Union Fire Company

Union Fire Company

In late 1854, Dr. Alexander Small spoke to a number of citizens of the second, third and seventh wards, and at his suggestion, a number of men met in his office at the Small & Smyser Iron Works to discuss organizing a fire company to protect the northern wards of York, in conjunction with the existing fire companies already operating in York. At the meeting, it was learned that the sum of $865.50 had already been collected for the purpose of purchasing a fire engine for the safety of the district.

In August of 1855 a draft charter and by-laws were drawn up, and the first officers of the company were elected. In December of 1855, the Union Fire Company was officially chartered.

The company’s first station was built in 1855 at 108 North George Street, and a suction engine was purchased from Rogers and Son of Baltimore, Maryland for $1,200.00.

In December of 1868, the company decided to purchase a steam fire engine, and a committee was appointed to look into the purchase and to solicit subscriptions to make the purchase. A third class steam fire engine was purchased from Jucket and Freeman of Massachusetts for $3,200.00.

Having outgrown their quarters at 108 North George Street, the Union selected a property at 141 North George Street for their new home. A three story brick fire station with bell tower was erected at a cost of $4,250.00 for the land and $5,000.00 for the building. The new station was completed on April 1, 1884.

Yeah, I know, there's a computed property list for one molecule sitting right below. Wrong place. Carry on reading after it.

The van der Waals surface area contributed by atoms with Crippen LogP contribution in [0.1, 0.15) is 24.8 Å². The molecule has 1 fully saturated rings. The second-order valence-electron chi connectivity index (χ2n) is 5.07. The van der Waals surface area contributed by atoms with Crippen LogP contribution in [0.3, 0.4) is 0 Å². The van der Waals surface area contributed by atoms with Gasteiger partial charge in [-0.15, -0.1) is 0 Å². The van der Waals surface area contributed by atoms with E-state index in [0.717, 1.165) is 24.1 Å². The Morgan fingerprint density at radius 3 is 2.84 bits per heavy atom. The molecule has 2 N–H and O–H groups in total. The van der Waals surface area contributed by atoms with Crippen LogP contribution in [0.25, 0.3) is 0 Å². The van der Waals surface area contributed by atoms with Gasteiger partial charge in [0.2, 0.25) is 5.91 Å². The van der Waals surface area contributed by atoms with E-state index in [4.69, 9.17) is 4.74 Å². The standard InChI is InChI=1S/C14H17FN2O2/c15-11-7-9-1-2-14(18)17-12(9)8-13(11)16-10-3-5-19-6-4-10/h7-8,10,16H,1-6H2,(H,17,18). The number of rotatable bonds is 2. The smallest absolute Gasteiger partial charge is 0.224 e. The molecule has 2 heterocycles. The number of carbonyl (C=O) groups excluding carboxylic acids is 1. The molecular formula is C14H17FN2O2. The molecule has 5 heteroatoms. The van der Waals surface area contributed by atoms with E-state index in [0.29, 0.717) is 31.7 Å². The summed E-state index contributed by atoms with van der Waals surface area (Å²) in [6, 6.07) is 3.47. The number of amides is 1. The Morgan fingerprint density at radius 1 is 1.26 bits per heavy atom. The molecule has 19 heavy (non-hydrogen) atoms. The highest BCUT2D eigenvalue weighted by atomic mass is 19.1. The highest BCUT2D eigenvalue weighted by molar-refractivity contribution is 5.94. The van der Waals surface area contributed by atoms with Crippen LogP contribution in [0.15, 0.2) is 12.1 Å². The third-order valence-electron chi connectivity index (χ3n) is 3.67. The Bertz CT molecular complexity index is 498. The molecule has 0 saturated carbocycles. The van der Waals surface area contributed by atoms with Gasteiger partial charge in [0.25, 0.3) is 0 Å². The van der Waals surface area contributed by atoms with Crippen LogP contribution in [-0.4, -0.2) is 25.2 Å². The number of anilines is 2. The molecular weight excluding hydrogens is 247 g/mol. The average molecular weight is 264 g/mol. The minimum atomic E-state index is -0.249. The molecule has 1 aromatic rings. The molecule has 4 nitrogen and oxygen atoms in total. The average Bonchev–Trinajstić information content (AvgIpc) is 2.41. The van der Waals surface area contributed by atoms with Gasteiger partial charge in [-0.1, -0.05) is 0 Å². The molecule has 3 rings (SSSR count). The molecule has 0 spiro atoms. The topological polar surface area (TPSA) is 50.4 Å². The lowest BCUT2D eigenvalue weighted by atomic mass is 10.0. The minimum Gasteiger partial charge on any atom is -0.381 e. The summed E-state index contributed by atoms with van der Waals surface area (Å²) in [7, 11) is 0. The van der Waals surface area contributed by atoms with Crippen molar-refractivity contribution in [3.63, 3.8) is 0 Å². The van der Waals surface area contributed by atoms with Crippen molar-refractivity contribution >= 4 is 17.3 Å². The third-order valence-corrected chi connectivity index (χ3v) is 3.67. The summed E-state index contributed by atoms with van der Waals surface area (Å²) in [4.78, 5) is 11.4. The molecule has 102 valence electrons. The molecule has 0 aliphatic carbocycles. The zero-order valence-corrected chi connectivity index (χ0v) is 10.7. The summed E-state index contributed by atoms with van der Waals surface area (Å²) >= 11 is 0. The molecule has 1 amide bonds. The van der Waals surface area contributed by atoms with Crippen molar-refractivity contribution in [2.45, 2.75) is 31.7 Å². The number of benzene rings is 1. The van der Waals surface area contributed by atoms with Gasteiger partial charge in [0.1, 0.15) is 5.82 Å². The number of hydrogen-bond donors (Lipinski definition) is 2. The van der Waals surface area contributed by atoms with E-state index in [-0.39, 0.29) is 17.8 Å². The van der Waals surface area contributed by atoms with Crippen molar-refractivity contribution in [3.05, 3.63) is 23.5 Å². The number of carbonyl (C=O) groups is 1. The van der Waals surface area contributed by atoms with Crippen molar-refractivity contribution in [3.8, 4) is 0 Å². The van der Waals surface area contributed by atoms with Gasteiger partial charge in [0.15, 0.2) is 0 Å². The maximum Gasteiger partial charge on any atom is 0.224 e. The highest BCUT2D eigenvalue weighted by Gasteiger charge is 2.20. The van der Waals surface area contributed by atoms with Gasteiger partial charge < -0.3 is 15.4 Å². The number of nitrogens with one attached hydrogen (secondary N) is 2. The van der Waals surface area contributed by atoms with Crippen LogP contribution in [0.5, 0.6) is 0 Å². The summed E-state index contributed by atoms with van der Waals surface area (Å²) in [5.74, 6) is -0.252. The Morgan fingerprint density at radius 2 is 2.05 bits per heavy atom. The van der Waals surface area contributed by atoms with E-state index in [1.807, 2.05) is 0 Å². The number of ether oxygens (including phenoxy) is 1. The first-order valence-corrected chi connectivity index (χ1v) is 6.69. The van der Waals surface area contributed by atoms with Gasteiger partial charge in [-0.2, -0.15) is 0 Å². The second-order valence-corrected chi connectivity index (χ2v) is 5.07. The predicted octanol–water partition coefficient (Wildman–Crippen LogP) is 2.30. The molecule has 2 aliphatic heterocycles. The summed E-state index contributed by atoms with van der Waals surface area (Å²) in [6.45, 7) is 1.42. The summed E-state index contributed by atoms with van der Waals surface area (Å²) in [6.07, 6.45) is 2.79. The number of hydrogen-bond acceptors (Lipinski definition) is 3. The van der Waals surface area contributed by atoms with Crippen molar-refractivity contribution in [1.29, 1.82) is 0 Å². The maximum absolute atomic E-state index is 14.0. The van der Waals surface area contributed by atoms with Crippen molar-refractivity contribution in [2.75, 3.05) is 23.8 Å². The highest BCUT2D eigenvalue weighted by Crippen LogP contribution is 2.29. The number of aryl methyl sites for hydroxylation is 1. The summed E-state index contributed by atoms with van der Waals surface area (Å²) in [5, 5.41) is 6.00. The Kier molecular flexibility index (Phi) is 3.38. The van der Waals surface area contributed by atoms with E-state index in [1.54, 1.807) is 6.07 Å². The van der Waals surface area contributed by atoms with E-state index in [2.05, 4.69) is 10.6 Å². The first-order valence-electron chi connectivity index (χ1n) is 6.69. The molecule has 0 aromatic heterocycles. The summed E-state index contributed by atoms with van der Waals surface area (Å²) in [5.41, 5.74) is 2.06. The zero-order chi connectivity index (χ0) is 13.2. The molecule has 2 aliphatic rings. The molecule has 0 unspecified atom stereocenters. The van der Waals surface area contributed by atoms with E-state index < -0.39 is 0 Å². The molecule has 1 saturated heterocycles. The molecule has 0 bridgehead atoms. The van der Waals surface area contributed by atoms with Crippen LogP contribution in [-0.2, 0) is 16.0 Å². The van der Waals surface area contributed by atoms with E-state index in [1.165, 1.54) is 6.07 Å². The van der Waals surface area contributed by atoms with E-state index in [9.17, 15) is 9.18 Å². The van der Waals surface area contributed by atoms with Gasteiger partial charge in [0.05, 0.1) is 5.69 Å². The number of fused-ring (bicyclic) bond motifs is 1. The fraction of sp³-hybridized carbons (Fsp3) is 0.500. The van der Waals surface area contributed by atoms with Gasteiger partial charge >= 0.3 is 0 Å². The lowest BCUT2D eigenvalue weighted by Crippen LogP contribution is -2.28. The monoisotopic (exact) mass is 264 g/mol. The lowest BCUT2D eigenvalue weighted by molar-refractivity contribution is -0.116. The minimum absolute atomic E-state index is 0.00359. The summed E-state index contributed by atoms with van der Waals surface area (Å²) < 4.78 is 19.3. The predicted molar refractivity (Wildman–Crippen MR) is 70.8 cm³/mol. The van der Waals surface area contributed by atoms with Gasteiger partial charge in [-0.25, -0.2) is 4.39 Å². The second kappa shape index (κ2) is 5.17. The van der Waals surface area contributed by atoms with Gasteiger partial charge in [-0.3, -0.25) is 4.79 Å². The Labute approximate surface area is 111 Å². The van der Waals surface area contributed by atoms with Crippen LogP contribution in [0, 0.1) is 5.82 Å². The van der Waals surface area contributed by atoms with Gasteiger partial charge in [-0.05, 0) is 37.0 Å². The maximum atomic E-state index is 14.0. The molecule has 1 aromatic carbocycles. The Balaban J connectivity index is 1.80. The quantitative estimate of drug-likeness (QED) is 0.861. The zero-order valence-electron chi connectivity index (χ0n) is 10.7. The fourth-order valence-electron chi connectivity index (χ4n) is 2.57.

On February 8, 1889, the Union steamer was responding to Box 4, then located at Philadelphia & Queen Streets, when the Junket & Freeman engine overturned and was destroyed. It was immediately decided to purchase a new engine, and a new LaFrance steamer was purchased on March 18, 1889 and delivered on August 2, 1889. It was found that the two-horse hitch was barely able to handle the new engine, so a three-way hitch was applied to the new steamer.

The Union Fire Company has the distinction of being the only York company to purchase and operate white apparatus. All other companies operated the traditional red fire apparatus. The last rig purchased for the Union was a 1958 American LaFrance 900 series pumper, which was white with red fenders. This engine is currently in the collection of the York County Fire Museum.

In early 1970, the fire station was judged unsafe for further use and the apparatus was relocated to the Lincoln fire station. The old station was demolished as part of a downtown revitalization project. In 1973, a new three-bay station was built at 267-273 West Market Street to house both the Vigilant and Union companies.

On January 1, 1980, the career firefighters’ worked schedule was reduced to a 42 hour work week, creating a four platoon system in the department. As a result, Truck B, a 1976 Mack aerial ladder truck, was placed out of service. This would be the last unit to be in service as a Union fire company apparatus.

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